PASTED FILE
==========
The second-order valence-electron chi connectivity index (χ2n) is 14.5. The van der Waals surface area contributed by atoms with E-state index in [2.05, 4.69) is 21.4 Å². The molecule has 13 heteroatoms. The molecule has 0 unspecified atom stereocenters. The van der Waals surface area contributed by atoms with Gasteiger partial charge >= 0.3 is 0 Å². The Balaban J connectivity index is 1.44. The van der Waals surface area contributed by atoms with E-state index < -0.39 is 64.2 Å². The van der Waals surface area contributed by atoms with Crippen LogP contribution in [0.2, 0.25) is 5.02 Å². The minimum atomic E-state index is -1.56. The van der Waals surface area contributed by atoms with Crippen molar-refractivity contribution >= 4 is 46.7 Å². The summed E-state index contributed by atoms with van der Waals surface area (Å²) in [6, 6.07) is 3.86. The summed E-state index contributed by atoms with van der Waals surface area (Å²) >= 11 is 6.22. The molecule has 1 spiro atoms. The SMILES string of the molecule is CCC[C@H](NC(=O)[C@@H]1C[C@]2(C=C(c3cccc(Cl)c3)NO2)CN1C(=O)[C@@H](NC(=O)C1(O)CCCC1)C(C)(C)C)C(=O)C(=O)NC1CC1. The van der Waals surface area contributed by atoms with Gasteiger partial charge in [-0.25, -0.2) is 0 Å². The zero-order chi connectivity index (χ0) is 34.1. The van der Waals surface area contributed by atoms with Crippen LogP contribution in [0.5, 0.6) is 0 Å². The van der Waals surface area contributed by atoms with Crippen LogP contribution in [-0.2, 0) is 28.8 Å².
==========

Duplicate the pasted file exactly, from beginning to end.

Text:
The second-order valence-electron chi connectivity index (χ2n) is 14.5. The van der Waals surface area contributed by atoms with E-state index in [2.05, 4.69) is 21.4 Å². The molecule has 13 heteroatoms. The molecule has 0 unspecified atom stereocenters. The van der Waals surface area contributed by atoms with Gasteiger partial charge >= 0.3 is 0 Å². The Balaban J connectivity index is 1.44. The van der Waals surface area contributed by atoms with E-state index < -0.39 is 64.2 Å². The van der Waals surface area contributed by atoms with Crippen LogP contribution in [0.2, 0.25) is 5.02 Å². The minimum atomic E-state index is -1.56. The van der Waals surface area contributed by atoms with Crippen molar-refractivity contribution >= 4 is 46.7 Å². The summed E-state index contributed by atoms with van der Waals surface area (Å²) in [6, 6.07) is 3.86. The summed E-state index contributed by atoms with van der Waals surface area (Å²) >= 11 is 6.22. The molecule has 1 spiro atoms. The SMILES string of the molecule is CCC[C@H](NC(=O)[C@@H]1C[C@]2(C=C(c3cccc(Cl)c3)NO2)CN1C(=O)[C@@H](NC(=O)C1(O)CCCC1)C(C)(C)C)C(=O)C(=O)NC1CC1. The van der Waals surface area contributed by atoms with Gasteiger partial charge in [-0.25, -0.2) is 0 Å². The zero-order chi connectivity index (χ0) is 34.1. The van der Waals surface area contributed by atoms with Crippen LogP contribution in [0.5, 0.6) is 0 Å². The van der Waals surface area contributed by atoms with Crippen LogP contribution in [-0.2, 0) is 28.8 Å².